Obviously, people try to enter Greek life for many different reasons. Maybe your parents or older siblings were in it, and have inspired you to try. Or maybe you just want a sure way to meet a lot of new faces and get out there at UCSB. Whatever your reasoning is, evaluate it: are you trying to make new friends? Become involved? Work for philanthropic causes? It could be you just view the Greek system as a great opportunity to network and find connections after leaving college.
If you’re more interested in the stereotypical Greek life portrayals, that’s OK! College is the one place where you can really fool around and experiment with what you like, so if you want to join a sorority so you can meet the cute frat boys, party a lot, or just hang out with lots of people like you who may end up being your closest friends, do it. If all you want is to party, you can do that without being involved with the Greek system (although it is considerably harder to get into frat parties as a guy, it’s true). Think about whether you really want to get yourself into Greek life, and whether or not the benefits will outweigh the rewards.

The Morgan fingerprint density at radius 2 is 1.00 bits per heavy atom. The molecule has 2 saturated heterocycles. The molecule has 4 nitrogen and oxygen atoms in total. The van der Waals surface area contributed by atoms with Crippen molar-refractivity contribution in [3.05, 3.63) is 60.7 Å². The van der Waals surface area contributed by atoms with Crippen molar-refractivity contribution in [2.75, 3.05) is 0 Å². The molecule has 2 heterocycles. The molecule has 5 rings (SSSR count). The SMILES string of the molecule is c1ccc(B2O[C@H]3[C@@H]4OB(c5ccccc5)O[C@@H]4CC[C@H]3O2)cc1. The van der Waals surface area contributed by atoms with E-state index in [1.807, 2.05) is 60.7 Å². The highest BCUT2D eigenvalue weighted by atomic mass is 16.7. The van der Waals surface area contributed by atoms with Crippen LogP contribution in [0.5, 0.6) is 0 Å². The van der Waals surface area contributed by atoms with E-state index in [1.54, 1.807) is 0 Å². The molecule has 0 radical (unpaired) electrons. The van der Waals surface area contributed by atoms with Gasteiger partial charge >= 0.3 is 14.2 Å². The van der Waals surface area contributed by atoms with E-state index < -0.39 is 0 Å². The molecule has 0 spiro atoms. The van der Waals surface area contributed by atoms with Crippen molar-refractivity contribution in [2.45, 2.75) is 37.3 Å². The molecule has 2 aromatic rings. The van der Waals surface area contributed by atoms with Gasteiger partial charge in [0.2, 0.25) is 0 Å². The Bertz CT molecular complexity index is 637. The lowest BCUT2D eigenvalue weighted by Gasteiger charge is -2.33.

One really crucial thing, though: don’t get pressured into Greek life! It can be tempting to rush with all the girls or guys in your dorm who you just met, and it’s OK to try it out as a result. But don’t end up joining a house (or choosing a certain one) just because your new roommate is and “it would be super fun” – for all you know, you may not even interact that often because houses are so big! Even family can pressure you – maybe your mom was sorority president, but you aren’t into that. Or maybe your older brothers were all in the same frat and want you to join that one, or none at all. The most important thing to realize is that college is your time – so make your own decisions and make the best of your experience!
What kind of chapter do you want to join?